FGR affects ~5–8% of all pregnancies  and is associated with an increased risk of neonatal morbidity and mortality . The management of pregnancies complicated by FGR is currently limited to fetal surveillance, usually by Doppler US of fetoplacental circulation, to allow timing of delivery such that the pregnancy can be prolonged to gain maximum fetal maturity without exposing the fetus to an excessively adverse in utero environment .
To test the hypothesis that sildenafil may improve uteroplacental blood flow, which can later improve fetal weight, we selected a group of pregnant women whose pregnancy was complicated by FGR and associated with abnormal uteroplacental Doppler indices. These women were divided in two groups: one received single dose (50 mg) of SC and other received placebo SC; they were given to these women to examine the uterine blood flow and fetal well-being indices before and 2 h after drug administration. In our study, there was no significant difference between the two groups according to the maternal age. Dastjerdi et al. , who studied the effect of a single dose of 50 mg sildenafil on uteroplacental perfusion in growth-restricted fetuses, showed that the mean age for women in the sildenafil group was 32.64 ± 1.5 years, whereas for women in the placebo group was 25.0 ± 0.2 years. In addition, Odibo et al.  have reported a positive association between increasing maternal age and risk of FGR. However, von Dadelszen et al. , who tested the effect of 25 mg tid of sildenafil on pregnant women whose pregnancy was complicated by intrauterine growth restriction (IUGR) to improve the perinatal outcome at different maternal age, concluded that FGR can occur at any age, and this may be owing to a wide variety of the etiology.
The mean parity for women in the sildenafil and placebo groups showed no significant difference in our present work. Parallel to the current study, von Dadelszen et al. found no effect of parity in FGR babies; moreover, Dastjerdi et al. denied the effect of parity on generation in late pregnancy in their study. We have found in our study that 51.9% of patients were associated with preeclampsia, and this may be because of the same pathology of uteroplacental vascular bed, but our study was not sufficiently powered to demonstrate the effect of sildenafil within these groups; this is because we used a single dose, and our conclusions are limited by the inclusion criteria and severity of disease.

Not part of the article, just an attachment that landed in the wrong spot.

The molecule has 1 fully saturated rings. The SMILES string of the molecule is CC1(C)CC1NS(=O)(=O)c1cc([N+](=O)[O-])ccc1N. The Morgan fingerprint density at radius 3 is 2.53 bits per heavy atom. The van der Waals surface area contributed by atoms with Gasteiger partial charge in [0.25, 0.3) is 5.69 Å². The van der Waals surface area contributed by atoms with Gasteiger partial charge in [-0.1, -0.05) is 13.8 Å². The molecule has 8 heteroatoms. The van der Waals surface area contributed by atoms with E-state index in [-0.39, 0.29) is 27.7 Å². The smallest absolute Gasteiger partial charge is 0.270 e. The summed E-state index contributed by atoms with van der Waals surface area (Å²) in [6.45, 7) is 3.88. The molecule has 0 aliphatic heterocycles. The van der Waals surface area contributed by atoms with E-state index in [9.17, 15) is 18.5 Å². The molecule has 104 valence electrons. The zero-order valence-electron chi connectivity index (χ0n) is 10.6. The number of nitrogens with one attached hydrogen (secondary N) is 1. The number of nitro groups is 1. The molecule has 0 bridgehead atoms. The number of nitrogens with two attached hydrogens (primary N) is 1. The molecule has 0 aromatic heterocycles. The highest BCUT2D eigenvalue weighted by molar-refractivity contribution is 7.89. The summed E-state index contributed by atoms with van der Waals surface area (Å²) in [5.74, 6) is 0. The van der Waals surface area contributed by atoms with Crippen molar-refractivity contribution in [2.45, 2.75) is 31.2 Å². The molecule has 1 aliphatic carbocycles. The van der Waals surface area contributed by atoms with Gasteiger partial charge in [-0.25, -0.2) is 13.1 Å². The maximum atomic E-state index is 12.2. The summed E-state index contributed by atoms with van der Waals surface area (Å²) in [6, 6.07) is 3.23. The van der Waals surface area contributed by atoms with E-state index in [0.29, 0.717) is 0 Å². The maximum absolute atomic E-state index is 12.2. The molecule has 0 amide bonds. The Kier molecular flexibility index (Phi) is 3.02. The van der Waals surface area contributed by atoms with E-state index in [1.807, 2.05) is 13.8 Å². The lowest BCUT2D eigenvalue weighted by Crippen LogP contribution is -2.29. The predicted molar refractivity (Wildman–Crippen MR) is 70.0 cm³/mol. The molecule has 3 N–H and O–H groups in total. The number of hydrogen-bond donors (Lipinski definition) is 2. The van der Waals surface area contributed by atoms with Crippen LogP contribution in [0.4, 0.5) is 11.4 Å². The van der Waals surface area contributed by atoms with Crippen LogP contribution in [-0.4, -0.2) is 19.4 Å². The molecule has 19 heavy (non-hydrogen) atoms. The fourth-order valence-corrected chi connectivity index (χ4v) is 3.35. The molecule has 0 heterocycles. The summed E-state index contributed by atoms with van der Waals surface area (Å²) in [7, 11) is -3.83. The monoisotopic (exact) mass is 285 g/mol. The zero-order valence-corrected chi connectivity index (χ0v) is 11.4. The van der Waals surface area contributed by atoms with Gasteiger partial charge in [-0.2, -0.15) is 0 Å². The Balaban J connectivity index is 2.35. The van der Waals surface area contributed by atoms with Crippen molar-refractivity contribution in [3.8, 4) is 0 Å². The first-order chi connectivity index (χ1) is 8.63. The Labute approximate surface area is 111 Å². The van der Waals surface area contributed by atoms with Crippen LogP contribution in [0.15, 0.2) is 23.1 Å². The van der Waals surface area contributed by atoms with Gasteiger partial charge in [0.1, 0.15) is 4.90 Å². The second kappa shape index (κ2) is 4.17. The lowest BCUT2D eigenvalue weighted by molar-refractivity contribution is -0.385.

In our study, 2 h following sildenafil ingestion, two patients expressed headache, four reported flushing, and one had nausea; however, there were no adverse reactions in the placebo group.
In our study, the mean of the UA PI, RI, and S/D ratio significantly improved 2 h after sildenafil ingestion as compared with the placebo group. Our findings are in line with Dastjerdi et al.  who studied the effect of single dose of 50 mg sildenafil on uteroplacental perfusion in growth-restricted fetuses and showed that the mean of the UA PI and S/D ratio significantly decreased 2 h after ingestion of the same dose of sildenafil as compared with the placebo group.
Blumenfeld  suggested that SC used as a therapeutic agent might improve myometrial perfusion in IUGR gestations by promoting myometrial small artery vasodilatation, decreasing peripheral resistance, and increasing flow within the uteroplacental bed. Each participant received 25 mg tablet of Viagra (SC) orally. The uteroplacental perfusion was measured using transvaginal and transabdominal US Doppler velocimetry studies, before and after 2, 4, and 24 h of Viagra ingestion. If no significant adverse effects were recorded, the protocol was repeated 48 h after the first tablet ingestion. He concluded that the effects of Viagra on uterine blood flow changes during pregnancy, and possible changes in other systems were contributed to normal fetal growth and development.
In contrary to the findings of our study, Samangaya et al. , in Mary's Hospital, tested the effect of SC at doses of 20–80 mg tid on patients with pregnancy complicated with preeclampsia and found that there was no significant changes in UTA PI after 2 weeks of sildenafil ingestion; this can be explained as all their patients were complicated by preeclampsia, and the maternal syndrome of preeclampsia precipitated delivery in 66% of their patients.
MCA pulsed Doppler has long constituted the clinical standard for the diagnosis of brain redistribution which may occur in the presence of normal UA Doppler . Up to 15% of terms FGR have a reduced PI in the MCA, and this is associated with poorer per natal outcome .
A significant decrease was noted in MCAs PI, RI, and S/D ratio after sildenafil administration compared with placebo group in our study. Dastjerdi et al.  work showed that the MCA S/D ratio and PI significantly increased in the sildenafil group as compared with the placebo group. The difference between the study by Dastjerdi et al.  and our study results from the apparent poor Doppler indices and the effect of brain-sparing phenomenon on MCA in our studied patients.
This is why we included UTA Doppler indices in our study, which show significant improvement in the PI and RI 2 h after sildenafil ingestion as compared with the placebo group.
In contrary to our study, Samangaya et al.  tested the effect of SC at doses of 20–80 mg tid on patients with pregnancy complicated by preeclampsia; the results of this study do not support the use of sildenafil with this dose regime in women with established preeclampsia at 24–34 weeks of gestation.